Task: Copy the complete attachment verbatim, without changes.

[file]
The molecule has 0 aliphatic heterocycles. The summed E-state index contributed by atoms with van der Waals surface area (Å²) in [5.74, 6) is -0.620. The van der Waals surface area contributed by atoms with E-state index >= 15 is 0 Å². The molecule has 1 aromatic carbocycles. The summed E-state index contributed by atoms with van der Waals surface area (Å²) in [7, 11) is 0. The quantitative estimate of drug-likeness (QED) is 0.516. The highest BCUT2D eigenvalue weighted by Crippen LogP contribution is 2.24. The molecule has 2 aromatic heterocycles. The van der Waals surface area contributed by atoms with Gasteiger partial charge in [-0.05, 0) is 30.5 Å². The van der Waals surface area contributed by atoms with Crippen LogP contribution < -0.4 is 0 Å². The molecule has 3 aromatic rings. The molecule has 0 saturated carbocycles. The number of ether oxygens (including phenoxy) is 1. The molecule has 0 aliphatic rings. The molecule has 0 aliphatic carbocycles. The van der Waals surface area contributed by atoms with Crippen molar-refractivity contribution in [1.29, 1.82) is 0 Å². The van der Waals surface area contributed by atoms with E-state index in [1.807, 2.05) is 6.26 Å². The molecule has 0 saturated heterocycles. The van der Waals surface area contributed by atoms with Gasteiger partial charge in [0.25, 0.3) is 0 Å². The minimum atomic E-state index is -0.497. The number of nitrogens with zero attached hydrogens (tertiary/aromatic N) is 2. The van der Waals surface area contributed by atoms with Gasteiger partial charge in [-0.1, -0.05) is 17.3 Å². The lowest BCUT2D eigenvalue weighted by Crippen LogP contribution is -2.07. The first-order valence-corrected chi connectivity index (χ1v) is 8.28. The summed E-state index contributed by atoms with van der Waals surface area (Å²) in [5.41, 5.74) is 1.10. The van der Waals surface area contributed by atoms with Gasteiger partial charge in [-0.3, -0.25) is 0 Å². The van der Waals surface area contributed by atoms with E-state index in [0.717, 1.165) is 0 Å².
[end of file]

The molecule has 0 aliphatic heterocycles. The summed E-state index contributed by atoms with van der Waals surface area (Å²) in [5.74, 6) is -0.620. The van der Waals surface area contributed by atoms with E-state index >= 15 is 0 Å². The molecule has 1 aromatic carbocycles. The summed E-state index contributed by atoms with van der Waals surface area (Å²) in [7, 11) is 0. The quantitative estimate of drug-likeness (QED) is 0.516. The highest BCUT2D eigenvalue weighted by Crippen LogP contribution is 2.24. The molecule has 2 aromatic heterocycles. The van der Waals surface area contributed by atoms with Gasteiger partial charge in [-0.05, 0) is 30.5 Å². The van der Waals surface area contributed by atoms with Crippen LogP contribution < -0.4 is 0 Å². The molecule has 3 aromatic rings. The molecule has 0 saturated carbocycles. The number of ether oxygens (including phenoxy) is 1. The molecule has 0 aliphatic rings. The molecule has 0 aliphatic carbocycles. The van der Waals surface area contributed by atoms with Crippen molar-refractivity contribution in [1.29, 1.82) is 0 Å². The van der Waals surface area contributed by atoms with E-state index in [1.807, 2.05) is 6.26 Å². The molecule has 0 saturated heterocycles. The van der Waals surface area contributed by atoms with Gasteiger partial charge in [0.25, 0.3) is 0 Å². The minimum atomic E-state index is -0.497. The number of nitrogens with zero attached hydrogens (tertiary/aromatic N) is 2. The van der Waals surface area contributed by atoms with Gasteiger partial charge in [-0.1, -0.05) is 17.3 Å². The lowest BCUT2D eigenvalue weighted by Crippen LogP contribution is -2.07. The first-order valence-corrected chi connectivity index (χ1v) is 8.28. The summed E-state index contributed by atoms with van der Waals surface area (Å²) in [5.41, 5.74) is 1.10. The van der Waals surface area contributed by atoms with Gasteiger partial charge in [-0.3, -0.25) is 0 Å². The van der Waals surface area contributed by atoms with E-state index in [0.717, 1.165) is 0 Å².